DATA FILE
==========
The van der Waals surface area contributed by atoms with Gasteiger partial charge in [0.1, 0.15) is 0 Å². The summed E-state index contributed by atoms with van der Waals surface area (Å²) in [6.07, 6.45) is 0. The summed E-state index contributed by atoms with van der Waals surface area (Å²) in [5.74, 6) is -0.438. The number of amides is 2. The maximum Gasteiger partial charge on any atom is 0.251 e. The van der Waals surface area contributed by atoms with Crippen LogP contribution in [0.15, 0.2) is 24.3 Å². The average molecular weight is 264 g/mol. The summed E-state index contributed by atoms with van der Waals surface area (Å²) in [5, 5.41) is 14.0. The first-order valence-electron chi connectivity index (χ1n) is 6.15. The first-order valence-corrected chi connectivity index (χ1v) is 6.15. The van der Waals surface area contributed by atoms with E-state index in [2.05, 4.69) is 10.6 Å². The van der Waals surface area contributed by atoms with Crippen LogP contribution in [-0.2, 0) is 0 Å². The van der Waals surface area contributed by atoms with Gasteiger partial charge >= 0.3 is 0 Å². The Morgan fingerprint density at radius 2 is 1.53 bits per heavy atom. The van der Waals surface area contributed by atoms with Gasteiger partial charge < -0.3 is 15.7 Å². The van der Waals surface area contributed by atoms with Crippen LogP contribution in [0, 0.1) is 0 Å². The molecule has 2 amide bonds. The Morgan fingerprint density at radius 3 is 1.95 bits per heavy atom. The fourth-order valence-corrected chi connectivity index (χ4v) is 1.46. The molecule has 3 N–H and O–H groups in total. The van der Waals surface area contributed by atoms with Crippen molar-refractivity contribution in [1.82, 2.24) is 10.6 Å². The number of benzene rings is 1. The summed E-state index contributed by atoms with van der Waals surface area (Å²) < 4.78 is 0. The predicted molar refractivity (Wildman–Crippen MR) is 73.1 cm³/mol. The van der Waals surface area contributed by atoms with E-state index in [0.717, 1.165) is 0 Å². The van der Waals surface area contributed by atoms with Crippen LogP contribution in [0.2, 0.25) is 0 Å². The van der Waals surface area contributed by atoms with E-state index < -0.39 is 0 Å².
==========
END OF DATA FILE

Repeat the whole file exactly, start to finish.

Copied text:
The van der Waals surface area contributed by atoms with Gasteiger partial charge in [0.1, 0.15) is 0 Å². The summed E-state index contributed by atoms with van der Waals surface area (Å²) in [6.07, 6.45) is 0. The summed E-state index contributed by atoms with van der Waals surface area (Å²) in [5.74, 6) is -0.438. The number of amides is 2. The maximum Gasteiger partial charge on any atom is 0.251 e. The van der Waals surface area contributed by atoms with Crippen LogP contribution in [0.15, 0.2) is 24.3 Å². The average molecular weight is 264 g/mol. The summed E-state index contributed by atoms with van der Waals surface area (Å²) in [5, 5.41) is 14.0. The first-order valence-electron chi connectivity index (χ1n) is 6.15. The first-order valence-corrected chi connectivity index (χ1v) is 6.15. The van der Waals surface area contributed by atoms with E-state index in [2.05, 4.69) is 10.6 Å². The van der Waals surface area contributed by atoms with Crippen LogP contribution in [-0.2, 0) is 0 Å². The van der Waals surface area contributed by atoms with Gasteiger partial charge >= 0.3 is 0 Å². The Morgan fingerprint density at radius 2 is 1.53 bits per heavy atom. The van der Waals surface area contributed by atoms with Gasteiger partial charge < -0.3 is 15.7 Å². The van der Waals surface area contributed by atoms with Crippen LogP contribution in [0, 0.1) is 0 Å². The molecule has 2 amide bonds. The Morgan fingerprint density at radius 3 is 1.95 bits per heavy atom. The fourth-order valence-corrected chi connectivity index (χ4v) is 1.46. The molecule has 3 N–H and O–H groups in total. The van der Waals surface area contributed by atoms with Crippen molar-refractivity contribution in [1.82, 2.24) is 10.6 Å². The number of benzene rings is 1. The summed E-state index contributed by atoms with van der Waals surface area (Å²) < 4.78 is 0. The predicted molar refractivity (Wildman–Crippen MR) is 73.1 cm³/mol. The van der Waals surface area contributed by atoms with E-state index in [0.717, 1.165) is 0 Å². The van der Waals surface area contributed by atoms with Crippen LogP contribution in [0.2, 0.25) is 0 Å². The van der Waals surface area contributed by atoms with E-state index < -0.39 is 0 Å².